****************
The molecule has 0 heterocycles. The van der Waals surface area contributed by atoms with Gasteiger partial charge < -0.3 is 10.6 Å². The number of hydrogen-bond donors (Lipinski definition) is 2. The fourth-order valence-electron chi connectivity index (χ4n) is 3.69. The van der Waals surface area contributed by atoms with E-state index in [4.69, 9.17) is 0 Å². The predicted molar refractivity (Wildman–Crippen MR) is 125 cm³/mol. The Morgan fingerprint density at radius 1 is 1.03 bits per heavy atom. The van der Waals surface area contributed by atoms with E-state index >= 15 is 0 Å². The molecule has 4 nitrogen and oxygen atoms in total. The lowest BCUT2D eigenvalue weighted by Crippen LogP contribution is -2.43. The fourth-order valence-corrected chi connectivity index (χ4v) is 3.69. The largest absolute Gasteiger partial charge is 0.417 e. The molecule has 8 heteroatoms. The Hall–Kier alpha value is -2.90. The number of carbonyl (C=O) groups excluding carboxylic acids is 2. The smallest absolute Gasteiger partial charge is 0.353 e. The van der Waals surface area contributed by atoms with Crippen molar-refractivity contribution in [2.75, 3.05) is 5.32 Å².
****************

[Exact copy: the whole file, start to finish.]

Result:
The molecule has 0 heterocycles. The van der Waals surface area contributed by atoms with Gasteiger partial charge < -0.3 is 10.6 Å². The number of hydrogen-bond donors (Lipinski definition) is 2. The fourth-order valence-electron chi connectivity index (χ4n) is 3.69. The van der Waals surface area contributed by atoms with E-state index in [4.69, 9.17) is 0 Å². The predicted molar refractivity (Wildman–Crippen MR) is 125 cm³/mol. The Morgan fingerprint density at radius 1 is 1.03 bits per heavy atom. The van der Waals surface area contributed by atoms with E-state index >= 15 is 0 Å². The molecule has 4 nitrogen and oxygen atoms in total. The lowest BCUT2D eigenvalue weighted by Crippen LogP contribution is -2.43. The fourth-order valence-corrected chi connectivity index (χ4v) is 3.69. The largest absolute Gasteiger partial charge is 0.417 e. The molecule has 8 heteroatoms. The Hall–Kier alpha value is -2.90. The number of carbonyl (C=O) groups excluding carboxylic acids is 2. The smallest absolute Gasteiger partial charge is 0.353 e. The van der Waals surface area contributed by atoms with Crippen molar-refractivity contribution in [2.75, 3.05) is 5.32 Å².